Skip to content

What About This? – Wayne William Cipriano 8.9.18

I’m sure almost everyone has heard and taken a position on the YANNI / LAURAL controversy by now. If you are one of the few who has not, you can’t understand the problem until you have heard the sound that a computer-generated voice makes while saying this word several times.

What word is being said, or more precisely, what word is being heard, is the controversy. Is the machine repeating “LAURAL” or “YANNI” three times?

Initially, we couldn’t understand the confusion. Both Rosalie and myself heard the sound being made by that computer voice very distinctly, no question at all. We agreed that the word was so clearly annunciated that no one telling the truth could possibly report hearing anything else.

In fact, the two alternatives between which we were to choose as the actual word being generated (YANNI/LAURAL) were so different in spelling, pronunciation, letter sounds, and so on that we suspected the whole thing was some sort of practical joke. After all, the only thing the two words have in common is two syllables each.

No one could possible disagree with our choice. We didn’t even have to voice that choice since it was so very obvious which word (LAURAL/YANNI) was being generated.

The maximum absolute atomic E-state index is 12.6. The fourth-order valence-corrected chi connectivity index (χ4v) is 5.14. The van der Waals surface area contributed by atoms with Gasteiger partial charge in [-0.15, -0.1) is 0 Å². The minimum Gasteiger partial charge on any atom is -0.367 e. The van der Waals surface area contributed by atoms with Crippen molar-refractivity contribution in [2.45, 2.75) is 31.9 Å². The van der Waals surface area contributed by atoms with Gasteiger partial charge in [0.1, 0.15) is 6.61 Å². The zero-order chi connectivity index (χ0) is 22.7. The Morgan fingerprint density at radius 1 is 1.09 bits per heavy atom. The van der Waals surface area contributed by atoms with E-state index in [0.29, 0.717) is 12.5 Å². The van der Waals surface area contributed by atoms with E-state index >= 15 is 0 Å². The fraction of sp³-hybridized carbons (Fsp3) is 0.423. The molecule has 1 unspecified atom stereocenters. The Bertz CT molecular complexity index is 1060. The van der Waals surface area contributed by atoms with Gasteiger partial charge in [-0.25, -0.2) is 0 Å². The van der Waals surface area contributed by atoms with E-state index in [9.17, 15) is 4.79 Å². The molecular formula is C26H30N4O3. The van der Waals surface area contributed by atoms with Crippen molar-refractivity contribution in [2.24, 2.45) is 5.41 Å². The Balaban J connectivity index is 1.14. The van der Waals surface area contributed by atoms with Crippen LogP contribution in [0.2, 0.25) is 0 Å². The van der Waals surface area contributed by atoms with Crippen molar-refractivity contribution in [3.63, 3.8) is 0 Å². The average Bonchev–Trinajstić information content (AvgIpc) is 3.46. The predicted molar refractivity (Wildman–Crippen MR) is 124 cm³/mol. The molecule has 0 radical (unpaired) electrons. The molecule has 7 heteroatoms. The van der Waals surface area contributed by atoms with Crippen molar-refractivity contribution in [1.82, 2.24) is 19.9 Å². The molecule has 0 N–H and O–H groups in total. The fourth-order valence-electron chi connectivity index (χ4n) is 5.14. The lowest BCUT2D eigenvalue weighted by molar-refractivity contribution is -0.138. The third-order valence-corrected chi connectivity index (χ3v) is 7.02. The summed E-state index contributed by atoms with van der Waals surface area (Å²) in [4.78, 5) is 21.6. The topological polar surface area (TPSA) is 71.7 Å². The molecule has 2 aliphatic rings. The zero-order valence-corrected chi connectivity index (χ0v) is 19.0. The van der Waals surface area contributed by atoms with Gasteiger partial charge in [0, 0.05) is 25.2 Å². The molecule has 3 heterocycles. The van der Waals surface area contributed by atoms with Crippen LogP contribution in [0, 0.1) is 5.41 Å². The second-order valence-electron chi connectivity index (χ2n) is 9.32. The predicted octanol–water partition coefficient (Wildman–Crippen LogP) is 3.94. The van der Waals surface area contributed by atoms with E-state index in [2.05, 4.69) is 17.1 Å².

Several weeks after the “controversy” died down, we heard someone make reference to it on a television program that was being re-broadcast, a re-run. And once again we heard the word and once again were amazed that anyone would say they heard the other word or believed in that declaration.

One of us said, “Of course, the word is without a doubt plainly LAURAL!” and the other one of us said, “What? The word is YANNI, not LAURAL, not even close to LAURAL. Are you kidding?”

How very interesting that these two words which look so differently in print, consist of such different letter sounds when a person speaks them, and are so easily discriminated during normal speech, are reported to be confusing when generated by mechanical means.

Even more mystifying is how Rosalie and I, having lived together for so many years, spoken and perceived millions and millions of words between ourselves, could hear this sound differently.

How could she be so wrong about this word?